Should Torsemide Be the Loop Diuretic of Choice in Systolic Heart Failure?

James J DiNicolantonio


Future Cardiol. 2012;8(5):707-728. 

In This Article

Abstract and Introduction


Furosemide is the most widely prescribed loop diuretic in the setting of systolic heart failure (HF), yet torsemide has been shown to have less inter- and intra-individual variation in bioavailability and a longer duration of action compared with furosemide. Thus, a systematic review and meta-analysis of randomized controlled trials comparing torsemide versus furosemide in patients with systolic HF using OVID MEDLINE, Excerpta Medica (Embase), Web of Science, PubMed and Google Scholar was performed. Extracted data included study design, sample characteristics, intervention, outcomes and control for potential confounding factors. A DerSimonian and Laird random-effects model was used to compute summary risk ratios for HF and cardiovascular (CV) readmission outcomes. Two randomized trials comparing furosemide with torsemide in 471 patients with systolic HF were identified. Compared to furosemide, torsemide significantly reduced total HF readmissions (relative risk [RR]: 0.41, 95% CI: 0.28–0.61, p < 0.0001) and HF readmissions (RR: 0.53, 95% CI: 0.33–0.84, p = 0.008) as well as CV readmissions (RR: 0.77, 95% CI: 0.60–0.98, p = 0.03) in patients with "at least 1 readmission." Moreover, compared with furosemide, torsemide caused a 14% reduction in all-cause mortality (RR: 0.86 [0.53–1.39], p = 0.54). Compared with furosemide, torsemide significantly reduces HF and CV-related hospital readmissions in systolic HF. Furthermore, torsemide is associated with a trend in reducing all-cause mortality.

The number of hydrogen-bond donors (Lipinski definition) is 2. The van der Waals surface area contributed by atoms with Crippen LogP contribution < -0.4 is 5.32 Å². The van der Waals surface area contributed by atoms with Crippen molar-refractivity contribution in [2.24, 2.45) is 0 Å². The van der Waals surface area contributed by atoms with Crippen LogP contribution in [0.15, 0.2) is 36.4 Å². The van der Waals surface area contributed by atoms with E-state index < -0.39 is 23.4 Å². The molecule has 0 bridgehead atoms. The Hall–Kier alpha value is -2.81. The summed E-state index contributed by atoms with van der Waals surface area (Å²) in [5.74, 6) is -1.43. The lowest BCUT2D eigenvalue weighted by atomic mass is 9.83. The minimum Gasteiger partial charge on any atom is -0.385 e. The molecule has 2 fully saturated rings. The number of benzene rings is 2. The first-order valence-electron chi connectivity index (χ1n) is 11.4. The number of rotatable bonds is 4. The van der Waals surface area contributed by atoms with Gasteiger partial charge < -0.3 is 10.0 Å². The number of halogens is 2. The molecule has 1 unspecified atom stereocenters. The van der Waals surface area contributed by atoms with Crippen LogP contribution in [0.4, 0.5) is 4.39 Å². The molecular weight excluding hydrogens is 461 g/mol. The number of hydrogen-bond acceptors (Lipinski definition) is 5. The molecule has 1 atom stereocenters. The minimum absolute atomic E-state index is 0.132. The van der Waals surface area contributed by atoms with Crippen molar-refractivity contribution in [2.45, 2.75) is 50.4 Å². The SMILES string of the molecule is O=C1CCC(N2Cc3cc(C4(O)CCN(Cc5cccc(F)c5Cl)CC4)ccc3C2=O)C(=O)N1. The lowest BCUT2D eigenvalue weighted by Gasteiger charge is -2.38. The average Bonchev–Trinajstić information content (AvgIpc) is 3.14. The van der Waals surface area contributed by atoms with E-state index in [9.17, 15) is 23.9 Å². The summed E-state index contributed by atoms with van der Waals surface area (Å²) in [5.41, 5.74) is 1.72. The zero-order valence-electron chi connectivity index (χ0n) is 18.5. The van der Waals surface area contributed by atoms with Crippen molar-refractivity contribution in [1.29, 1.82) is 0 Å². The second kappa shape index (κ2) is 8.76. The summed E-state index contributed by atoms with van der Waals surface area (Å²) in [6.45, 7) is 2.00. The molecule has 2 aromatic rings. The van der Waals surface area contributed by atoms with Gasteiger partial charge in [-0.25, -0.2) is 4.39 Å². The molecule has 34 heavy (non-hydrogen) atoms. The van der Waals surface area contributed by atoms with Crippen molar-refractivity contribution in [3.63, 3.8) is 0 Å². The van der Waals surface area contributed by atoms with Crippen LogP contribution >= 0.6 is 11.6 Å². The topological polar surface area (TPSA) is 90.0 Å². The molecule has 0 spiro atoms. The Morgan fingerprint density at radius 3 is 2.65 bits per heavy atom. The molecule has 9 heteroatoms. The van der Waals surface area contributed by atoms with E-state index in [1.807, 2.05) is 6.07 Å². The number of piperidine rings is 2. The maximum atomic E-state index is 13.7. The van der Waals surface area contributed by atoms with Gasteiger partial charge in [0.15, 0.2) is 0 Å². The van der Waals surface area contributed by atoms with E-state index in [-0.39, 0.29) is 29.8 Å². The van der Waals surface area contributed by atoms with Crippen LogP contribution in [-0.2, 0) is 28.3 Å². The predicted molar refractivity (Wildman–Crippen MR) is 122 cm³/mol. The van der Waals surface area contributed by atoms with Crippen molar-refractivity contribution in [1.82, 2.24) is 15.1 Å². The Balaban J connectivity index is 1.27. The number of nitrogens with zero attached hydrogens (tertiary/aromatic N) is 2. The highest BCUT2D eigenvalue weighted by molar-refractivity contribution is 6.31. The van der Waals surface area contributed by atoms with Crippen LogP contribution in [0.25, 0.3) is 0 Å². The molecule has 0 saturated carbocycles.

In heart failure (HF), diminished cardiac output causes a decrease in renal blood flow, activating the renin–angiotensin–aldosterone system and the release of arginine vasopressin. This causes preferential retention of free water resulting in pulmonary and peripheral edema. Loop diuretics, such as torsemide and furosemide, are used for the symptomatic treatment of congestive HF (CHF) and are currently recommended for the treatment of chronic HF. Compared with furosemide, torsemide has a longer half-life, a longer duration of action and a higher bioavailability.[1] These favorable effects of torsemide suggest that this agent would be more beneficial than furosemide in patients with systolic HF. Thus, a systematic review and meta-analysis was performed comparing the effects of torsemide to furosemide in patients with systolic HF.